I rarely hang art in my home.
The walls are decorated, yes, but several years ago I looked around and realized that all of the pieces hanging in my living room, bedroom, kitchen — everywhere — were recontextualized items — sheet music illustrations, vintage cards mounted and framed, wooden or enameled tin signs, framed vintage anthropological paperbacks with lurid covers featuring scantily clad native maidens, early advertising images, reproductions and miniatures of movie posters — that I’d chosen to treat as art.
Right now, we have all those and more (including two vintage baseball-inspired board games from my father’s childhood, wrapped in plastic and propped up over the bar), and one honest-to-goodness painting hanging in the bedroom nook.
About that painting: it’s a smudgy little oil painting slapped onto a thin, mass-produced canvas board, a smudgy little Punch & Judy scene slapped onto a thin, mass-produced canvas board sixty years ago by my grandparents’s artist friend, Nunzio. I always liked it, and remarked as much to my father one day. The next time I visited, he showed it to me, ready to be boxed up, a Post-it tag with my name stuck to its back.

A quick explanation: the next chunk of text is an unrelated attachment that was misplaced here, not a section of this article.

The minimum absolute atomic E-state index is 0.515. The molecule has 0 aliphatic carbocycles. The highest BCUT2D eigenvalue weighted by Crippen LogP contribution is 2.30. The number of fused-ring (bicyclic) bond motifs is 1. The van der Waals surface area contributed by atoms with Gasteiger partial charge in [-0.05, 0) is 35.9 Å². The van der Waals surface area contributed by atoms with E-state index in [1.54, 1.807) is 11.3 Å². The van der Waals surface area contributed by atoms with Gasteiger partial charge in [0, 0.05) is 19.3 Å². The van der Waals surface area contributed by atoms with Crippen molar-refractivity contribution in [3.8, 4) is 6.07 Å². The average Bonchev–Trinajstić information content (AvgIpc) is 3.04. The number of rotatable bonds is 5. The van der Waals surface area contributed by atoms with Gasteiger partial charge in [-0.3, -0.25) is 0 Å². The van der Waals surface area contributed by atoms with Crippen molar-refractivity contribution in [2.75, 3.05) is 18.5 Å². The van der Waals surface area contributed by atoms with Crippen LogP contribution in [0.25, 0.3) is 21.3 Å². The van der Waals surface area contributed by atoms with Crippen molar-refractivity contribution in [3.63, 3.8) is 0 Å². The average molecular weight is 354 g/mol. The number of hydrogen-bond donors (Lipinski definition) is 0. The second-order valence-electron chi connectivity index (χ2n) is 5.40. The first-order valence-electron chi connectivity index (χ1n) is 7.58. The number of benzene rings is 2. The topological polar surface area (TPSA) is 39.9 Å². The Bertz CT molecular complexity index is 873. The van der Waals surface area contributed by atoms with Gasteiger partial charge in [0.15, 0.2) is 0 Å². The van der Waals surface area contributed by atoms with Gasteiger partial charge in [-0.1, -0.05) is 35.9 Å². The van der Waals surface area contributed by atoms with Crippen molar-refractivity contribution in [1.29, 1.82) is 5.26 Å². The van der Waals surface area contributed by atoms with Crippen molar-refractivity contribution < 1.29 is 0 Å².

Friends sometimes remark on the oddness of an art history student whose home houses little or no art. But art is a slippery little notion, and I don’t pretend to know where its borders are. I don’t think anyone knows, and I’m wary of those who make pretense of it.
So I’m suspicious and resentful of the premise of ABC tv’s quiz Art or Not Art?, which sees clear boundaries where none exist. A little less arbitrary is An Artist or An Ape?, though even there a boundary is unnecessarily drawn. Who’s to say it’s “artist or ape,” not “artist and ape”?
I am participating in NaBloPoMo.